Ego can make or break you. Ego helps to build confidence, and that can be valuable. But when taken too far – overconfidence, obsession with self, heedless of others’ advice – ego can destroy you. The classic formulation to remember is Jim Collins’s accidental research discovery for his book Good to Great: Great leaders are humble and willful. Not just willful. Not willful and egotistical. Humble and willful, ambitious for their company not themselves.
Columbia University psychologist Scott Barry Kaufman observes on the Scientific American blog that media debates he watches these days want to make his head explode: “All our egos are just too damn loud.” And those out-of-control egos we witness in the media probably contributes to our own manner when leading.
He defines the ego as that aspect of the self that has the incessant need to see itself in a positive light. And he points to an interesting paradox that echoes Mr. Collins’s finding: The more the ego is quieted, the higher the likelihood of actually reaching one’s goals.
“The self can be our greatest resource, but it can also be our darkest enemy. On the one hand, the fundamentally human capacities for self-awareness, self-reflection, and self-control are essential for reaching our goals. On the other hand, the self will do anything to disavow itself of responsibility for any negative outcome it may have played a role,” he writes.
He promotes a “quiet ego” which he distinguishes from a “silent ego.” You don’t want to squash your ego completely and lose your identity. You want a more balanced position, integrating yourself and others. Psychologist Heidi Wayment and colleagues have been researching such an approach in which, they explain, “the volume of the ego is turned down so that it might listen to others as well as the self in an effort to approach life more humanely and compassionately.”
I have been listening recently to Ronan Farrow’s mesmerizing podcast, Catch and Kill, which details the untrammelled ego of Harvey Weinstein. He was larger than life and could destroy careers of people who resisted him. Many powerful people are similarly out of control (if not sexual predators). But it’s easy to spot their foibles. Perhaps more difficult and important is to quiet our own egos, seeking that blend of humility and wilfulness. Veteran New Yorker editor David Remnick mentions how he asked the magazine’s most junior assistant editor to come to the first editorial meeting with Mr. Farrow, sensing although ultimately responsible, he could use help.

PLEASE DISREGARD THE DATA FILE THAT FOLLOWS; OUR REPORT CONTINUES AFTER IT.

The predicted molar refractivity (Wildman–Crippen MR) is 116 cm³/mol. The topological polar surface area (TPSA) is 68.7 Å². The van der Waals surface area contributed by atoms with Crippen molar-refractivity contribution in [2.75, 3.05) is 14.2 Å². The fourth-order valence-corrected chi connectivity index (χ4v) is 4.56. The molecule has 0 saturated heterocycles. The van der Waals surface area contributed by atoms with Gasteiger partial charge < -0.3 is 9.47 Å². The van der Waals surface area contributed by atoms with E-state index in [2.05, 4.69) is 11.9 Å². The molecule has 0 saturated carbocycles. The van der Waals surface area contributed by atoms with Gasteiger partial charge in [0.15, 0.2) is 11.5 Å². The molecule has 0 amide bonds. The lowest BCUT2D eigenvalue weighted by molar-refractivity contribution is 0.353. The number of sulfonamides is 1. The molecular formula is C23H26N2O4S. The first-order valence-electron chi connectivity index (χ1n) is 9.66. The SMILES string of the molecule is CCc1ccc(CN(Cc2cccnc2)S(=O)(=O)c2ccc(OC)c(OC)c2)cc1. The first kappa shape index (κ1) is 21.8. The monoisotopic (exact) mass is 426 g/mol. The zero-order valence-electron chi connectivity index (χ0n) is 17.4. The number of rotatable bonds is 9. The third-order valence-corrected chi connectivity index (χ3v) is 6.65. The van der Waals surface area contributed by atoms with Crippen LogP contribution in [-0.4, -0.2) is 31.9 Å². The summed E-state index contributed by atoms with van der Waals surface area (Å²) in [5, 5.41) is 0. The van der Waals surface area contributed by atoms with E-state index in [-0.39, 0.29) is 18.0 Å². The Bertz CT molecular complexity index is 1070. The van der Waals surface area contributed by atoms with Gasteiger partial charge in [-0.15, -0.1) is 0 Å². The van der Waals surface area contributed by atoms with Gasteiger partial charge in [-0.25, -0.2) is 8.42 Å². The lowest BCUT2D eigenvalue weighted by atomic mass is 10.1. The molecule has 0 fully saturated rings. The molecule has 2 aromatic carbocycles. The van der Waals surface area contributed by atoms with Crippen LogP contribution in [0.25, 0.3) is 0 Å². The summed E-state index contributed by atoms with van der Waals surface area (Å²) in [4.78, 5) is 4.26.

“If we can develop a truly humble attitude we can change the world,” Jorge Mario Bergoglio wrote before becoming Pope. In Lead with Humility, Jeffrey Krames noted that at the moment the Pope was first presented to the world as the church’s leader, he declined the platform above the other cardinals and stayed at the same height. He also rejected some of the perks of office. “If you are fortunate enough to lead people, never use that position for selfish reasons. Take care not to do things that signal to your direct reports and other workers or colleagues that you are above them,” Mr. Krames writes.
Consultant Lolly Daskal says on her blog the first step to controlling your ego is to acknowledge and respect it. Don’t try to pretend it doesn’t exist. Understand how it serves you. She encourages you not to compare yourself with others; instead confine comparisons to your own ideals and aspirations. Also: Never stop learning. The smartest people know how much they have to learn.
I have been immersed in the learning process as a student and instructor for Fung Loy Kok Taoist Tai Chi. It’s fascinating to watch the struggles of people who are extremely successful in life and then find themselves fumbling with this tricky and confusing art. That leads me to think that some of the learning Ms. Daskal suggests you do would be best in areas where you are really lousy, and progress is slow. That would help quiet your ego back in the office.
As an instructor, I will teach people and then attend classes they teach, where I am simply a student and expected not to instruct. Sometimes it can be hard. Mostly it’s therapeutic – taming my ego and allowing a focus on learning. So that leads to another suggestion: Put yourself in positions where you are with colleagues but not taking a leadership role, simply following. It will quiet your ego.
Ms. Daskal says: “Great leaders understand that controlling their ego is a personal challenge that is critical to success, and it’s something they have to do themselves, every day. It’s the only way to build respect and trust with others.” Take up that challenge.
- Are you undertaking diversification or diworsification? “Why is it that success causes us to stray from our main strengths,” asks entrepreneur Tim McCarthy. “Boredom? Arrogance?”
- Innovation, innovation, innovation. The word is everywhere, as executives strut their stuff and authors try to catch a wave. But consultant Nadya Zhexembayeva urges you to stop using the word since research suggests people react negatively to it: You may love innovation but your employees loathe it. Replace it with words that suggest continuity and benefit.
- Blogger James Clear says praise others – it will bring them peace of mind. But do not expect others to praise you. That attitude will being you peace of mind.
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